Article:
Recap 2015-04-01: The EUR & Reserve Managers, the Outlook for Risk Parity


One of the most interesting and unprecedented decisions the ECB has made recently was not to conduct QE, but rather to cut interest rates into negative territory. While it is true that other countries have experimented with negative rates prior to the ECB, the ECB’s decision to apply a negative interest rate to the second largest reserve currency in the world was without precedent. That may well be one reason the market has been surprised by the extent of the move in the EUR over the past few quarters.

It seems that the release of the latest COFER data has shed some light on one reason why the move has been so quick: the reserve managers. Now, reserve managers tend to act as a market stabilizing force; they tend to want to keep their allocations to various currencies broadly stable, so if one currency appreciates sharply vs another, the reserve managers tend to sell the one that strengthened, while buying the one that weaked – at least over the short run. However, in 2H 2014, they seem to have stepped away from the EUR. From JPM:

The proportion invested in EUR assets declined significantly in Q4, to 22.2%, the lowest percentage since 2Q2002. Further, the decline experienced over the last year was the sharpest witnessed since the EUR’s inception. Prior to 2009 the allocation to EUR assets was on the rise. However, during the last four years this trend has reversed, with the allocation falling by roughly 1ppt per year…

Currency depreciation during the quarter caused passive declines for everything except the USD. However, reserve managers swam against the strong USD tide, concerned that FX movements were driving non-USD allocations below target. Net of currency effects, they were significant buyers of CHF and JPY, and moderate buyers of GBP, CAD and AUD. However, they allowed the weaker EUR to drive that allocation lower, pretty much unresisted. This reflects medium-term concerns regarding their prodigious exposure to the common currency.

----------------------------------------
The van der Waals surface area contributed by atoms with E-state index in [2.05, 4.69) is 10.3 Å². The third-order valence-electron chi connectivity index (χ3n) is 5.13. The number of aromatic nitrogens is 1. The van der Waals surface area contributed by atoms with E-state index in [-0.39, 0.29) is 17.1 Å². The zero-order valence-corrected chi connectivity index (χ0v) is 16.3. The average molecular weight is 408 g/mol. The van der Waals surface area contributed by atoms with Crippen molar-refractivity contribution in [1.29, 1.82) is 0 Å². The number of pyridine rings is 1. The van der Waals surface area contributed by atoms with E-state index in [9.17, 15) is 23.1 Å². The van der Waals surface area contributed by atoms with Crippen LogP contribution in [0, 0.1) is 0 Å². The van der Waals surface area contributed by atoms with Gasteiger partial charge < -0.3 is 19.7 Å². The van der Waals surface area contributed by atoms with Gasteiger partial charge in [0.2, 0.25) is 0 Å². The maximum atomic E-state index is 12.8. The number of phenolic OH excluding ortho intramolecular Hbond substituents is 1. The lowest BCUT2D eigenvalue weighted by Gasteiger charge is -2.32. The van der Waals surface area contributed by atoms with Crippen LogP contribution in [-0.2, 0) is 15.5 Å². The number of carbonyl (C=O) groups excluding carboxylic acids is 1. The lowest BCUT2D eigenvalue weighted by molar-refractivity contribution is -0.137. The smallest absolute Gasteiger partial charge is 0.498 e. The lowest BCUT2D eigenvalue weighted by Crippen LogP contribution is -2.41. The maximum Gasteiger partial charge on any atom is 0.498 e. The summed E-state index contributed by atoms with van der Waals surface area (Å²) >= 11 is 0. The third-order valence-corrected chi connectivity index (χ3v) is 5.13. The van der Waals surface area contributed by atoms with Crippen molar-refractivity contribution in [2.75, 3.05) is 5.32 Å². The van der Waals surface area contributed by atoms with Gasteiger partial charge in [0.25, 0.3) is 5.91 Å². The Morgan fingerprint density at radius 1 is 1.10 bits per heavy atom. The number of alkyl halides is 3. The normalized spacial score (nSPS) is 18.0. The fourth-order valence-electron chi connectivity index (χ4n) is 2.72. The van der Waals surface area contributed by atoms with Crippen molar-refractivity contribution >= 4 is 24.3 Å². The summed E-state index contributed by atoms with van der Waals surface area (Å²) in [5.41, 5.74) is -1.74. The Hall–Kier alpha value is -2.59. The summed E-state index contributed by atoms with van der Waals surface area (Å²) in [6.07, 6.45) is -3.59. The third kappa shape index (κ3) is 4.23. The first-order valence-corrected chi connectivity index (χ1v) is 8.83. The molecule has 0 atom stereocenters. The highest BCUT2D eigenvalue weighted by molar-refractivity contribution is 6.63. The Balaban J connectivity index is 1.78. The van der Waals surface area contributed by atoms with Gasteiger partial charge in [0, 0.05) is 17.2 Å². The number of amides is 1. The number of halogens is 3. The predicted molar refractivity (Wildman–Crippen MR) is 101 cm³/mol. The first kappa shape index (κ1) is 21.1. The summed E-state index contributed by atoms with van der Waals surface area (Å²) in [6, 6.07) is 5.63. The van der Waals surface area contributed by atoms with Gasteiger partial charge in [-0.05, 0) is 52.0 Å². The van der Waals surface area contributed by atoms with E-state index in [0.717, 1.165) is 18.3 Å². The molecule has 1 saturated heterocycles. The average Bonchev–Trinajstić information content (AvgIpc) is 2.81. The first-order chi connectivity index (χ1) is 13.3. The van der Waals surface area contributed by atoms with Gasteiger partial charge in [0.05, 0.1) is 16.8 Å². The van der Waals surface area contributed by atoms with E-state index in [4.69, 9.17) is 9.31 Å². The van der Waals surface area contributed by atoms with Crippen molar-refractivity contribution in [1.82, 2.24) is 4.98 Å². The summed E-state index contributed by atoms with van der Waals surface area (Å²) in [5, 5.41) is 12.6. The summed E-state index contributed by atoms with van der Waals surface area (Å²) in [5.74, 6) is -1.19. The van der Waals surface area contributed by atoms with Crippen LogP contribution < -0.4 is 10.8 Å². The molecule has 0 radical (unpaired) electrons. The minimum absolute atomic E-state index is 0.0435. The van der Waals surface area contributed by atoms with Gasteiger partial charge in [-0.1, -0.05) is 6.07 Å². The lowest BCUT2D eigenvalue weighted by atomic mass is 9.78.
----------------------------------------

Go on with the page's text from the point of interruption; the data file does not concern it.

Here is are a couple tables showing the data in more detail. The US, EU, Japan, and UK all conducted QE from 2008 to 2014, yet the share of FX reserves in USD only fell 0.9%, the share in Yen actually rose by 0.5%, but the share in the EUR declined by a full 4.0%, with about half of that move occurring in the second half of 2014.

Per FTA & Deutsche Bank,

The IMF data excludes two of the world’s largest holders of FX reserves, holding as many assets as the rest of the world’s central banks combined. It is precisely these holders that have the largest ongoing potential to sell Euros:

(1) The Middle East. The region currently holds 1 trillion dollars in official FX reserves and another 2.5 trillion via large sovereign wealth holdings. It just so happens that this region is also running very large fiscal deficits due to the collapse in oil revenues. The most natural source of financing for these countries is to run down reserves: there is little reason to increase government borrowing or aggressively cut back spending until the oil market price war reaches a conclusion. We estimate that Middle East oil producers are running a combined fiscal deficit of more than 200bn in 2015, and low-yielding European assets seem like the primary candidates of assets to be sold.*